Learning a new language while deaf or when you have hearing loss may be difficult. All of the nuances in pronunciations and accents will be challenging to learn, particularly if you have difficulty hearing every detail. However, it is not impossible. Here are some pointers for learning a foreign language with hearing loss.
Can Students with Hearing Loss Study a Foreign Language?
Communication can be a factor in choosing which courses to attend for those with hearing loss. Every deaf person is unique, with varied degrees of hearing loss and access to various hearing devices. What works for one person may not work for the next.
The critical thing to remember is that no one should allow their hearing loss to prevent them from reaching their objectives. It’s quite feasible to study a foreign language while deaf. You will need to have some goals in mind before you begin so you can make the right choices when it comes to the course you take and the learning environment you take it in.
Choosing a Foreign Language
There are usually many foreign language choices, and you might not think that it makes much difference as to which language you actually choose. You’ll just choose the one you feel would be most beneficial to you or the one you are most interested in.
However, some languages are easier for those with hearing loss to learn than others. French and Spanish are higher-pitched languages, so they are potentially more challenging to learn because they are more difficult to hear. German has a low pitch, which makes it simpler to understand. Furthermore, German nouns are pronounced whole. Compared to other languages with silent or soft word ends, this makes the language easier to lipread.
Someone else may have other criteria, such as selecting a language that is more commonly spoken and is similar to English. Examine all options and pick the best decision for you.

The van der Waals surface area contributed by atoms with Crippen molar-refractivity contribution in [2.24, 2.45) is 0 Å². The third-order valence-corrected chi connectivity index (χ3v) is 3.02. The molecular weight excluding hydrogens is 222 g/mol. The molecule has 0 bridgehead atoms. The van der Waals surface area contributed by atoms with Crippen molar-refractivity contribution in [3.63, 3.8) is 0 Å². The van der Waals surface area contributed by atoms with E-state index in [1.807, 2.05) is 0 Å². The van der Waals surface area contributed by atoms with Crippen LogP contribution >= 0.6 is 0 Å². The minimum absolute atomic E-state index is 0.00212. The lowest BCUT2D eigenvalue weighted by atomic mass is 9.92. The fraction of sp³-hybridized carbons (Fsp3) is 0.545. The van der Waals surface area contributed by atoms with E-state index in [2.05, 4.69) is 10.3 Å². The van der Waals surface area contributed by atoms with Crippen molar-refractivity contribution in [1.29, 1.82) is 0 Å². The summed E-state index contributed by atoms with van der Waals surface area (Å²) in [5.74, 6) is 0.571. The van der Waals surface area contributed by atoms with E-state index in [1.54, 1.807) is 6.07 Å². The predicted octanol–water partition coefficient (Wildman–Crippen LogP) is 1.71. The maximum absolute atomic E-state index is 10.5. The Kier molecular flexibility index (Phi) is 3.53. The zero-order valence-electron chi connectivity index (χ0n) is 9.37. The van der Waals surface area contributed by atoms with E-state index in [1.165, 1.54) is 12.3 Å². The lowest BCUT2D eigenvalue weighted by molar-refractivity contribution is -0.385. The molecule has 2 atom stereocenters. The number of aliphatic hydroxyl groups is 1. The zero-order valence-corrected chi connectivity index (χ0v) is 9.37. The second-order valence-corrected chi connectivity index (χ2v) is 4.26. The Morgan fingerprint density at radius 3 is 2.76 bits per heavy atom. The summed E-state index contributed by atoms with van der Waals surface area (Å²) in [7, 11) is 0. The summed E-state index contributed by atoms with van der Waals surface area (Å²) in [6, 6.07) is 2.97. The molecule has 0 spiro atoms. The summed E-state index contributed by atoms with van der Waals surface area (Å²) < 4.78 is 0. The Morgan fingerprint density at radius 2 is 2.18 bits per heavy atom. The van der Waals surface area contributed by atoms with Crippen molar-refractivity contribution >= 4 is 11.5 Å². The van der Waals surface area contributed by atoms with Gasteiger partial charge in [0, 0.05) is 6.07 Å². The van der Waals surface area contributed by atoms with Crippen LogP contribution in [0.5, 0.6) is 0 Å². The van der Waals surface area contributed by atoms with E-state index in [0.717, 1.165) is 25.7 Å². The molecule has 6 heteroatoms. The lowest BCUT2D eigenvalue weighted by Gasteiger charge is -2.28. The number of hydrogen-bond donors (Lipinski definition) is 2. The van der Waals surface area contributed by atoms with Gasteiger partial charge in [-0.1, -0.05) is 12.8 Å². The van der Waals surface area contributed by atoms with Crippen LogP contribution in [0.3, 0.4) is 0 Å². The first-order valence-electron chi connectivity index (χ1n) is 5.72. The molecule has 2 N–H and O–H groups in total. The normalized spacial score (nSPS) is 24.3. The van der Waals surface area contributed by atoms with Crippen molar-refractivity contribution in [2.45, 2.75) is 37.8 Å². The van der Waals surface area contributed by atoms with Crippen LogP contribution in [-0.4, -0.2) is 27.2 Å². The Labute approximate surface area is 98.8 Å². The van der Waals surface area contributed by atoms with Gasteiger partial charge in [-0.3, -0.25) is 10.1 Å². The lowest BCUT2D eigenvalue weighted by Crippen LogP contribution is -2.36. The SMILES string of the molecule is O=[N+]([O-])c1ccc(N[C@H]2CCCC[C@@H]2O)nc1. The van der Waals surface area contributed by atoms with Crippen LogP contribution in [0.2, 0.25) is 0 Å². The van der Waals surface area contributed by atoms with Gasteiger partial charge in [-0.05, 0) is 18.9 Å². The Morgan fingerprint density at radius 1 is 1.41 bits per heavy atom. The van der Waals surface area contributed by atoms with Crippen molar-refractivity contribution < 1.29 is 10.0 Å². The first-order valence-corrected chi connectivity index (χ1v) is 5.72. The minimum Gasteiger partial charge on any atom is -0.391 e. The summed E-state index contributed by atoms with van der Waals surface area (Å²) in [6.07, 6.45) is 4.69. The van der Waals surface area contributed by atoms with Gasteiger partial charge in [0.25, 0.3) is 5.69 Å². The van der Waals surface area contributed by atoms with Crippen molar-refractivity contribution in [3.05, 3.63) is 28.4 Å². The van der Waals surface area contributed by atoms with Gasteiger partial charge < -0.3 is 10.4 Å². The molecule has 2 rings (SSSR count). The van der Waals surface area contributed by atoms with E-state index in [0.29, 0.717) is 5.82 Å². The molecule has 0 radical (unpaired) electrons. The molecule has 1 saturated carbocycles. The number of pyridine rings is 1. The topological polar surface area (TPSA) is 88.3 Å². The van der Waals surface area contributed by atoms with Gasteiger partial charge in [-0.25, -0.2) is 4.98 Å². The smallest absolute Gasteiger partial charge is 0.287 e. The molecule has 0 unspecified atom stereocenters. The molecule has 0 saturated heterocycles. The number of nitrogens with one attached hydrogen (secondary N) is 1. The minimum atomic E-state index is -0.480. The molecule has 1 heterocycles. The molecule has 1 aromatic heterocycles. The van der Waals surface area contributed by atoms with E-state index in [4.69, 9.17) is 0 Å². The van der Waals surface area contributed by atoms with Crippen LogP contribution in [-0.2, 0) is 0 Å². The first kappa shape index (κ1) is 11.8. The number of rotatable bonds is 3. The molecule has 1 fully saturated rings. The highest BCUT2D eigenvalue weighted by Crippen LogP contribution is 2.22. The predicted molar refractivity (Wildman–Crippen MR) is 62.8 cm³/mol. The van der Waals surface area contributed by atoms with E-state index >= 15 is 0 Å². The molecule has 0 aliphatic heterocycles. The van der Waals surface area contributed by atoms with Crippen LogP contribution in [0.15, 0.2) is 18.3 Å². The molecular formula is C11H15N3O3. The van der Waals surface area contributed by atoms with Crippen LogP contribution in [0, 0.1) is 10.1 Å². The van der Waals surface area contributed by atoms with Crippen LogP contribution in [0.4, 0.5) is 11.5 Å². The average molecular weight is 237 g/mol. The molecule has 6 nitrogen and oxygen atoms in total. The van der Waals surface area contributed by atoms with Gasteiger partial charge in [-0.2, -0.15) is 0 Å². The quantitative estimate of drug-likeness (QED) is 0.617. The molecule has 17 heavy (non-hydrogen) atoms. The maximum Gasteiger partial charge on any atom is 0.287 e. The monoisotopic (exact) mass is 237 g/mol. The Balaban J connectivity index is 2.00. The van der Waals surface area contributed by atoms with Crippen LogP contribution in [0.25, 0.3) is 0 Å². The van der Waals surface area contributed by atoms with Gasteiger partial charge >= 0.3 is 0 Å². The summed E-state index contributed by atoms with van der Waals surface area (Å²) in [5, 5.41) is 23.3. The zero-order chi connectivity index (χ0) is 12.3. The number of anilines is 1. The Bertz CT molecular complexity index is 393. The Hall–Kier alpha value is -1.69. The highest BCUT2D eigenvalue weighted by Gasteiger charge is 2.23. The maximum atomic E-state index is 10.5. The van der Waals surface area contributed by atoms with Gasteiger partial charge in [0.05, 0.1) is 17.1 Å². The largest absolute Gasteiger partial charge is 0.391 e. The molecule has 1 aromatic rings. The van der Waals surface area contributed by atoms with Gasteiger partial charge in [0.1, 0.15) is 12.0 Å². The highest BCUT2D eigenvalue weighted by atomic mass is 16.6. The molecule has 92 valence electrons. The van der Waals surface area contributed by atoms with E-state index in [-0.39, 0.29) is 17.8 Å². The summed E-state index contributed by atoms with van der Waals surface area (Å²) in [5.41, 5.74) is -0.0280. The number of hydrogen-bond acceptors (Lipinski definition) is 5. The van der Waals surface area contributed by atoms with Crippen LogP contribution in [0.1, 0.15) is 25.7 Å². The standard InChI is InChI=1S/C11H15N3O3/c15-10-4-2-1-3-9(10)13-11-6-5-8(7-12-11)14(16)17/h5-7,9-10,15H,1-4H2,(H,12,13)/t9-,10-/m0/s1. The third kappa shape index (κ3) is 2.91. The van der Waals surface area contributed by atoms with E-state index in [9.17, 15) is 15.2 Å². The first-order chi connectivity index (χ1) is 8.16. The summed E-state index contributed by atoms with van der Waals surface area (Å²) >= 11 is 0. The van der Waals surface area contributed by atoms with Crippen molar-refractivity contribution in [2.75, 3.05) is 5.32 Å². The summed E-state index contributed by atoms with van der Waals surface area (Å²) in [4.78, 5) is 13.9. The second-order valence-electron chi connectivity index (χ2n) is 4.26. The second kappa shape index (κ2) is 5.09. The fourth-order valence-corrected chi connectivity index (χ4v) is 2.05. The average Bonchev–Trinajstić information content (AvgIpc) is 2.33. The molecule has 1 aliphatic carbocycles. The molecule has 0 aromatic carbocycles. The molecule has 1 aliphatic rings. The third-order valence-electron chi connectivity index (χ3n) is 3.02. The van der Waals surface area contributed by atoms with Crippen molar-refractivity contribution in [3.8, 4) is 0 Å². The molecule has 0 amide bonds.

Planning, Preparation and Output
To begin, it’s usually a good idea to meet with the teacher to review the course plan, address any issues that could be difficult and what measures can be taken to overcome these obstacles. Hearing aid accessories for the classroom may also be helpful.
Every Day Learning
When opposed to oral, audio and speaking activities, someone with hearing loss may find it simpler to use visual reading and writing tasks. As with any topic, having anything visual to help learning, such as books, diagrams and accessible videos, is beneficial. People with hearing loss are considerably more sensitive to visual cues, which aids in information processing.
Foreign language courses, like any other topic in the classroom, may involve group work. Remind pupils to raise their hands before speaking and to speak one at a time. This makes it simpler for the deaf person to follow.
Technology for Hearing
Technology can be very helpful in improving someone with hearing loss’s hearing levels. Some of them may be utilized in one-on-one or group settings. Consider microphones, which can decrease background noise while focusing on people’s speech. Technology can be especially helpful in foreign language courses if it can help students hear certain sounds.
Take Advantage of Subtitles and Closed Caption Services of Foreign Films and TV Shows
It is essential to remember that to learn a language, you must immerse yourself in it, therefore avoid using English subtitles. Set the audio and subtitles to the same language instead. If you’re watching Netflix, you can convert the audio and subtitles to Spanish, for example, for numerous programs. You may now hear and read Spanish at the same time. Reading it while hearing it trains your brain to better listen to noises and makes speech easier to comprehend.
Take Advantage of Language Learning Apps on Your Smartphone
There are several excellent apps that combine both audio and visual lessons and games to assist you in learning a new language. Since we use our smartphones so much, it makes sense that any hearing-impaired people who might want to learn a language can use their phones to make the process much easier.
For more advice about how you can learn a language when you have hearing loss, it’s a good idea to speak to your hearing instrument specialist. They will be able to talk through your options and determine what kind of hearing aid might suit a classroom environment or home learning, for example. Contact Hearing Well Matters at (647) 247-2704 to find out more.